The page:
The music accompaniment is provided by pianist Lisa McQueen, who was thoroughly enjoying herself playing in one corner of the stage. The shows functional and often funny physical look is provided by Heather Graff and Richard Peterson (sets and lighting) and Alison Siple (costumes). Ron West completes his personal trifecta in the show as director as well as co-author and co-star.
This "Romeo and Juliet" put me in mind of another Shakespeare spoof called "Bombitty of Errors," which had a lengthy Off-Broadway run and two successful visits to Chicago. That show was good, but this one is better. The show gets a rating of four stars.
Wherefore art thou, Romeo? To make us laugh at Navy Pier
May 21, 2004
BY MARY HOULIHAN Chicago Sun-Times Staff Reporter
Chicago Shakespeare Theater, known for its smart, respectful productions of the Bard's work, has in past summers shown a sense of humor by using its upstairs theater for stagings of the "The Bomb-itty of Errors" and Second City's "Hamlet! The Musical." Now add to this list another hilarious romp through Shakespeare's world that takes a decidedly wacky look at the story of those infamous star-crossed lovers.
The unwieldy title of this hysterical spoof -- "The Second City's Romeo and Juliet Musical: The People vs. Friar Laurence, the Man Who Killed Romeo and Juliet" -- says it all. Yes, a hapless Friar Laurence, who dispensed the deadly potions, is on the hot seat as he tries to explain his role in the demise of Romeo and Juliet. Locked in a cell with Prince Escalus, he puts his creative spin on the story as the nine-member cast acts out his winding tale. As it turns out, even in 16th century Verona, giving a coma-inducing drug to a 14-year-old is not a wise move.
Creators Ron West and Phil Swann vigorously attack the elements of Shakespeare's story, loosing the Bard's words and adding a blizzard of laugh-inducing moments that ramp up the original story line. This is a land of witty songs, wacky characterizations and silly modern references that fit together like warped pieces of a very old puzzle. Except for a drawn-out ending that could use some tightening, nothing was out of place.
In the role of Juliet, Nicole Parker, a regular on Fox's "MADtv," is a delight to watch. A subtle comedian of bottomless talent with a Broadway-quality voice, her grasp of comic timing is impeccable. She inhabits each song with a willful comedic power that sparkles and shines.
The gangly Keegan-Michael Key, also a member of the "MADtv" cast, is a sad-sack Romeo pining over a lost love. He comes to life with a vengeance when he spots Juliet. This is a Romeo who puzzles over his Shakespeare-speaking friend Mercutio and admits, "I get the Cliffs Notes. I do what I can."
With the cast dressed in modern clothes, this "Romeo and Juliet" may look like a typical Second City skit, but it is much more. As is to be expected, there is very little of the real Shakespeare here -- maybe four or five lines from the original play. Instead, West and Swann have shrouded the tale with witty story devices and a bright cloak of catchy songs (piano accompaniment is provided by Lisa McQueen) that add to the ribald humor while moving the story along in the best traditions of musical theater.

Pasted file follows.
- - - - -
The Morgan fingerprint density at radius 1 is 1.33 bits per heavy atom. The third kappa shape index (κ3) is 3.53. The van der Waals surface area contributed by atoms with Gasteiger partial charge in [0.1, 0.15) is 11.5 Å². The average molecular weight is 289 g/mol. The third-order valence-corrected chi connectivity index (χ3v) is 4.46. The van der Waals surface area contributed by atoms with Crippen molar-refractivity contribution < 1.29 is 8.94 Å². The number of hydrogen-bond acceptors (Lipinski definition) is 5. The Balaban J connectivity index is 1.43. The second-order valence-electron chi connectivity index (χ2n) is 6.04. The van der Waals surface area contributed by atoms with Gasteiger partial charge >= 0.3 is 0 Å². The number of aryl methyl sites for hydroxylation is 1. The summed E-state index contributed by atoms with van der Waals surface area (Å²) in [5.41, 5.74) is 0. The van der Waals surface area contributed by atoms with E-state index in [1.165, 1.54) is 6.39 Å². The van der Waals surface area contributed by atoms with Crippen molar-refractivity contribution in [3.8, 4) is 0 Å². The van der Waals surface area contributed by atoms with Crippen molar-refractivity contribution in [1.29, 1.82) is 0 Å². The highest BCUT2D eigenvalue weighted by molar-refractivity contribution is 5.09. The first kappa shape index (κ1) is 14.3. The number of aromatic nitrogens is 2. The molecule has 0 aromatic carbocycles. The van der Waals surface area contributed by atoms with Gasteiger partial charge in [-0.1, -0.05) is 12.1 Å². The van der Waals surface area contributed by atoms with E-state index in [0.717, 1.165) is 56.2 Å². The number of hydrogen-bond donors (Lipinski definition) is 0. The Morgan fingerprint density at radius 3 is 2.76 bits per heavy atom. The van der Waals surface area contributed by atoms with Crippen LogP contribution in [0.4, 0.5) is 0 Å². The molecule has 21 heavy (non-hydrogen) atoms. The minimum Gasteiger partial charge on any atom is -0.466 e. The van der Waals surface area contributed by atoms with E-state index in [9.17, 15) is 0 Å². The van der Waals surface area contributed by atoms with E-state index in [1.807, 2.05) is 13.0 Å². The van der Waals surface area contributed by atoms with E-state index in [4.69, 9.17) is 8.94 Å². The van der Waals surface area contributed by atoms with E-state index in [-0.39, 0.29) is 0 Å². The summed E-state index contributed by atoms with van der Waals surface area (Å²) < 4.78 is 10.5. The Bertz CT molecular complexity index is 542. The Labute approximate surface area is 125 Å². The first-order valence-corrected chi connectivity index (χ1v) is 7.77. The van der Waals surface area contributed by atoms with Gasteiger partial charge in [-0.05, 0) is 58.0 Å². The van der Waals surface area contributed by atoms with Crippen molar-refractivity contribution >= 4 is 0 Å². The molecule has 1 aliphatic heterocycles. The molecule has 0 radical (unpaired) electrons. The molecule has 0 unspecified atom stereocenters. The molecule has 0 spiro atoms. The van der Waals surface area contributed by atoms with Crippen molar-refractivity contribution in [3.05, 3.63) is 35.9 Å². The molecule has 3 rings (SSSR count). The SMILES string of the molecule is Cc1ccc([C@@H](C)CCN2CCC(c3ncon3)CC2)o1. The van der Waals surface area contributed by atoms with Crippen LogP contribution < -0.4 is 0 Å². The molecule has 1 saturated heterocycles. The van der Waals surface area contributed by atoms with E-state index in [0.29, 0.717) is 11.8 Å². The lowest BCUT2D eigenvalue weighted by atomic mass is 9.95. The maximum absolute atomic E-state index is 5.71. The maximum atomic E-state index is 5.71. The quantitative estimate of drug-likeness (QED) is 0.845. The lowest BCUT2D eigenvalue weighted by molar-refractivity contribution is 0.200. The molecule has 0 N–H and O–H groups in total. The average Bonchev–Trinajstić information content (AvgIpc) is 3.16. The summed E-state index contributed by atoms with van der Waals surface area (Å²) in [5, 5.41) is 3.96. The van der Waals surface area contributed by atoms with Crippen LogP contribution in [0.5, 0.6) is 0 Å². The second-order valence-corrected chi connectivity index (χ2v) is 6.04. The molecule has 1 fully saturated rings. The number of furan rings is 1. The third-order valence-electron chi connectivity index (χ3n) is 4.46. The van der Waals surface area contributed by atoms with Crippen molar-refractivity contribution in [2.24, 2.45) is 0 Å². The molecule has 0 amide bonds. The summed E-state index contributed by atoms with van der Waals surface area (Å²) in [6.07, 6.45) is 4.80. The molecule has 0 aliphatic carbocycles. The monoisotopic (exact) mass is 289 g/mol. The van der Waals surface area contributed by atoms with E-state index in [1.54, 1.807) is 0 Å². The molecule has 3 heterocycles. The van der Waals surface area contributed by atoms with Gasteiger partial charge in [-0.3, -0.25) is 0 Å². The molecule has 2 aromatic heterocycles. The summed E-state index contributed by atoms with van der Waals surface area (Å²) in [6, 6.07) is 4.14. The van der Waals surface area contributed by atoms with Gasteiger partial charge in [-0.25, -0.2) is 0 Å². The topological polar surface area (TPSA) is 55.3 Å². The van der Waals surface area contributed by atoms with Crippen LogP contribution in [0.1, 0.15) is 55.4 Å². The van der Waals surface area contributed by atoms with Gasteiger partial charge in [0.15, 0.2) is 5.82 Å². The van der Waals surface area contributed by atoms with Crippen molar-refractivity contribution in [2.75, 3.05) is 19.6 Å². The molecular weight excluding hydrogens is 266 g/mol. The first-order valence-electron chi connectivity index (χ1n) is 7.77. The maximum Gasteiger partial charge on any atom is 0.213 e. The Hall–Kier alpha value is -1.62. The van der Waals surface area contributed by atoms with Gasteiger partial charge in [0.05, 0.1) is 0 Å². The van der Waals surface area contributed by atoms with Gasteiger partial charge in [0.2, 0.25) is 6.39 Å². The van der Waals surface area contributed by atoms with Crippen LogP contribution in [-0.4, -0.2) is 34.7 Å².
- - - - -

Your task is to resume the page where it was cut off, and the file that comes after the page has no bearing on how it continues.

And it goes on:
Parker and Key are marvelous in their duets together. In "We're the Ones Who Started It All," they provide a witty list of lovers who took inspiration from their story. There are Kate and Leo, Demi and Ashton, Frodo and Sam, and Tracy and Hepburn, who "send royalty checks." The death scene is transformed with the vaudeville-like number "Thank You for Dying First," which the couple perform with a wicked relish.
The modern references, from Mel Gibson's "The Passion of the Christ" to Norm on "Cheers" and Thornton Wilder's "Our Town," can be a bit much, but most fit in easily here. The best is the guard at the Capulet's house, an easily duped Barney Fife look-alike. Luckily, the Prince's tired Columbo imitation withers under the quizzical eye of Friar Laurence's "Who are you?"
The solid cast performs a whirlwind of roles with the greatest of ease. All have training in various improv groups, and it shows. Bruce Green, who also doubles as Juliet's randy nurse, is impishly sly and slippery as Friar Laurence. Joining him are Ron West as a wiry Lord Capulet, Roberta Duchak as an unsympathetic Lady Capulet, David Castellani as a pompous Mercutio, Rick Hall as the inquisitive Prince, Brian Gallivan as an effeminate Tybalt, and Lauren Bishop in a handful of chameleonlike supporting roles. Thanks to a series of "very good imaginary masks," she supplies the musical's twisted ending with a neat surprise.
critics' reviewsFrom the Chicago Tribune
Laughs come thick and fast in Shakespeare parody
By Chris Jones
Tribune arts reporter
Even the Day-Glo imaginations of Franco Zeffirelli and Baz Luhrmann couldn't come up with a musical number wherein Romeo sings to his recently expired ladylove the heartfelt ditty "Thank You for Dying First."